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July 25, 2017  AlbertaRose.com

American Black Bear

American Black Bear

The most common bear species that lives within the Province of Alberta, Canada is the American Black Bear (Ursus americanus).

Known simply as the "black bear" or "cinnamon bear", it can be found throughout all the forested areas of the province except in the southern prairie grasslands that lie east from the mountain parks.

It is not safe at any time to approach a black bear in the wild.  Although they may seem somewhat passive and quite entertaining to watch, the black bear can be dangerous and has been known to attack and kill humans.

They explore and rummage all possible food sources so be extremely careful when camping.  Practice common sense in the woods, protect your food and do not leave any garbage lying about.  It is always wise to use caution when walking in a known bear area and carry bells or make loud noises that may warn an unsuspecting black bear that you are in the area so you do not startle him suddenly.

Black bears are hunted as a sport and for economic profit.  In Asia, black bear gallbladders are harvested for their bile which is used to make medicinal products.  In China, black bear paws are considered a gourmet delicacy and are often used to make soup.

Physical Description

The Black Bear is one of the largest of the North American carnivores.  Adult males can measure up to 2.25 meters (7 ft.) in length and weigh anywhere between 45 to 200 kg (100 to 440 lbs.) with the females being normally slightly smaller.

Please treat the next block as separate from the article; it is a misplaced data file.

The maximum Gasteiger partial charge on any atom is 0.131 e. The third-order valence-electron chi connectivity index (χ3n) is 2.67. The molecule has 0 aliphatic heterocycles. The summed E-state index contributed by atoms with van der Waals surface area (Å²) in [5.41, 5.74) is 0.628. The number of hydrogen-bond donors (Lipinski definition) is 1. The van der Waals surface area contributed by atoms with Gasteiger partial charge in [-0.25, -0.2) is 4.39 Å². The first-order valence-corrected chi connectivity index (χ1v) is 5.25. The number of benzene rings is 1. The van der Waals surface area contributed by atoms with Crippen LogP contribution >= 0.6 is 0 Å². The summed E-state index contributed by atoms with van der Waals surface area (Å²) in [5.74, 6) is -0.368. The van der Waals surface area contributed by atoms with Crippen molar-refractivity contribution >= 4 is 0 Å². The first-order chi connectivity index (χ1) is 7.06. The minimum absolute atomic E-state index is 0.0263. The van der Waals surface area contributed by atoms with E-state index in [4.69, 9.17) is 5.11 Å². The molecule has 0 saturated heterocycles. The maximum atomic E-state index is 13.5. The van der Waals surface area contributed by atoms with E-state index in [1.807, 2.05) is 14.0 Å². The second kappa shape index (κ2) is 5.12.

The adult has small eyes, rounded ears, a long snout, shaggy fur, and a short tail.  Their color can be either glossy black or sometimes lighter to a cinnamon color.  They have also been spotted having a color closer to white.

Habitat and Habits

The black bear is omnivorous and is known to eat insects, insect larvae, small rodents, carrion and often will raid bee nests for honey.  They also eat grasses, roots, berries, nuts and other vegetation.  Adult males have been known to kill animals as large as deer and elk.  They seldom attack humans unless they feel threatened, cornered or are suddenly startled.  Black bears have an extremely keen sense of smell but they are known to have poor eyesight.

During the summer, bears will roam about following their hunger and can easily cover several miles in a day.  They can hide in dense brush and also climb trees.

In the winter, black bears hibernate in dens that can be found under logs, rocks, caves, in banks of earth, tree cavities and even culverts that run under roads and highways.

Mating

Females usually reach breeding maturity by 3 years of age and have cubs every 2 years.  Mating begins around the latter part of June or early July each year and the cubs are born in a winter den about 7.5 months later.

The cubs are born blind and will grow from a few ounces to almost 5 lbs before they emerge from the den in March.  Litters consisting of 2 or 3 cubs are normal and the cubs will stay with their mother for about a year before they leave on their own.

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